Hayre Convenience Store

16 Hinckley Road, Leicester Forest East, Leicestershire, LE3 3GH

700sq ft

Customer service is a crucial skill for retailers, and few are as dedicated to it as Jagjeet Hayre. Marcello Perricone reports

A decade ago, Jagjeet Hayre was working a typical ‘nine-to-five’ in DHL’s customer service team. He had always dreamed of running his own business, though, and in 2011, he took the plunge and opened Hayre Convenience Store in the Midlands village of Leicester Forest East.

“I became a retailer because I love it,” Jagjeet says. “Not just because you can be your own boss, but because you can interact with your customers directly.”

Convenience retailing requires a wide range of skills, and in those challenging early years he was able to draw on knowledge developed during his DHL days.


“You learn a lot from that trade, such as communicating clearly and meeting targets and deadlines,” he says. He quickly realised that building personal relationships with customers was a key way to set apart his 700sq ft family business from nearby competitors.

“Customers can tell me exactly what they want, so when someone gives me a list in the morning of 15 items or so they need for a party, I’ll have it ready for them by 4pm,” he says. 

“That personal relationship is not something you get from the big shops.We have a Sainsbury’s further down and a Co-op around the corner, and people still come to me.”

The store is in a predominantly residential area and is located near several schools. Basic household and grocery products are essential, while other perennially popular items such as alcohol are vital revenue generators; Jagjeet sells around two cases of vodka a day, bringing in an average of £350 a week.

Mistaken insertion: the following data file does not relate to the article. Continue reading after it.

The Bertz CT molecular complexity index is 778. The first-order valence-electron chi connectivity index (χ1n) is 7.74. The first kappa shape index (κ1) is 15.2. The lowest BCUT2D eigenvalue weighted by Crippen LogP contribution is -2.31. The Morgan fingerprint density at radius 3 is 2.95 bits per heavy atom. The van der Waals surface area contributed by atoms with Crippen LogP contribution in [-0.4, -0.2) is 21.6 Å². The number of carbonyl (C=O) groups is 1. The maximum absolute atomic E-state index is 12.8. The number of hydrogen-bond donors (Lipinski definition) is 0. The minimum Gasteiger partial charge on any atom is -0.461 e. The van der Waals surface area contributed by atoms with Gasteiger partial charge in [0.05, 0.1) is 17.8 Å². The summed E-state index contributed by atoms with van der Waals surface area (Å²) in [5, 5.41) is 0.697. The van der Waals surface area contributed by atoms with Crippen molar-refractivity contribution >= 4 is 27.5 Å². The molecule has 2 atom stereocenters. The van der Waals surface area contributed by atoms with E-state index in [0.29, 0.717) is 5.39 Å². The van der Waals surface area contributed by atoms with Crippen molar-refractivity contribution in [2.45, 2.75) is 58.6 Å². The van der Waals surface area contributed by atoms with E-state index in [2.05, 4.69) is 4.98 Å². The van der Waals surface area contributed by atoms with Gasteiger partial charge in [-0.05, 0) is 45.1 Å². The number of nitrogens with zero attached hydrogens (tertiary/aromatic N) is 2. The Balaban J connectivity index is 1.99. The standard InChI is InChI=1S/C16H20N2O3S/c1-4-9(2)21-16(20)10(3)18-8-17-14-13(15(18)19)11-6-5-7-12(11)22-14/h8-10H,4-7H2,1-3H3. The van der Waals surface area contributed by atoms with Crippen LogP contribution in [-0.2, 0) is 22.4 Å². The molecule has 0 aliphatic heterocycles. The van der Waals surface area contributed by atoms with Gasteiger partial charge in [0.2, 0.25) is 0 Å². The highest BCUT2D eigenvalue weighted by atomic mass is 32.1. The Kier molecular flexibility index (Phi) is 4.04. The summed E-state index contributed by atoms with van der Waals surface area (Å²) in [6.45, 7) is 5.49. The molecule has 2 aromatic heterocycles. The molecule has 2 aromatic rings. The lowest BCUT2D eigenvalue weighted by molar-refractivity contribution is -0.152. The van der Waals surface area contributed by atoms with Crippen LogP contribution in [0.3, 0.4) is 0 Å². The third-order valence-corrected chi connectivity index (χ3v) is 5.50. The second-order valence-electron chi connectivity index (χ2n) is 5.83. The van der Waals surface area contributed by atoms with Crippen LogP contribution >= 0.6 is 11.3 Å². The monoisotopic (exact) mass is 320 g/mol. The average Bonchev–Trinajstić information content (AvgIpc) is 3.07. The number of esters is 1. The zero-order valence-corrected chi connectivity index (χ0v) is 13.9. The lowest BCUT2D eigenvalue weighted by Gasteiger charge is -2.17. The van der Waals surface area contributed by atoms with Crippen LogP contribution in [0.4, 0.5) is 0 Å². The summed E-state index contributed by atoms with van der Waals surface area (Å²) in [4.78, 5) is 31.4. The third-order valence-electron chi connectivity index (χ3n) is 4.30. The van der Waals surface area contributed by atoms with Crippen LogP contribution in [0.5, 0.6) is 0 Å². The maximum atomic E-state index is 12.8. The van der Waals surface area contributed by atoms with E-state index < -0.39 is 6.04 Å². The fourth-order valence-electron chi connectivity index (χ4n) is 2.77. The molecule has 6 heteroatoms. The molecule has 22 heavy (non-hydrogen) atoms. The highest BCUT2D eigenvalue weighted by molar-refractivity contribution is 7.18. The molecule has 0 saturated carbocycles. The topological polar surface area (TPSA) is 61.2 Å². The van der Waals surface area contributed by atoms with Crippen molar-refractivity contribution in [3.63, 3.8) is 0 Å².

Talking with his customers has also helped Jagjeet tailor his store to the local area. A couple of years after opening, he started a delivery service, which quickly became popular with the many elderly or disabled residents living nearby. 

He also agreed to sponsor the local football club, Epworth Forest Juniors, providing funds to buy jerseys and equipment and netting an advertisement spot on their shirt. With initiatives such as these, Jagjeet has positioned his store at the heart of the local community.

Now, all those years of hard work have paid off. Sales are strong and his business was featured in 2017’s Independent Achievers Academy list of the UK’s top 100 independent stores, praised for its
customer service and clever layout.

“Not many people make it into the top 100 stores, and I’ve done it a couple of times,” Jagjeet says. “Some people have stores for 20 or 30 years before they get there. Being in the top 100 gives you an incentive to carry on and keep improving. Even if it is step-by-step, if you keep improving, you will see achievement over time.”

Chatting with customers and asking the right questions allows you to know what your audience wants, and they will keep coming back

Jagjeet continues to seek out opportunities to enhance his business model and drive sales. Most recently, he has sought to maximise the rapidly multiplying opportunities offered by digital technology for marketing, as well as developing services he thinks will benefit customers in the area.

“We use Facebook and online advertising, and we want to keep improving our work there,” he says. “I would also love to add an online click and collect service, so I’m looking into that.”

Regardless of the adaptations he makes to his store, Jagjeet’s passion for the business and his focus on customer service will remain constant. “Chatting with customers and asking the right questions allows you to know what your audience wants, and they will keep coming back. 

“That’s the main reason I opened my own business, and I’m totally satisfied with the results.”

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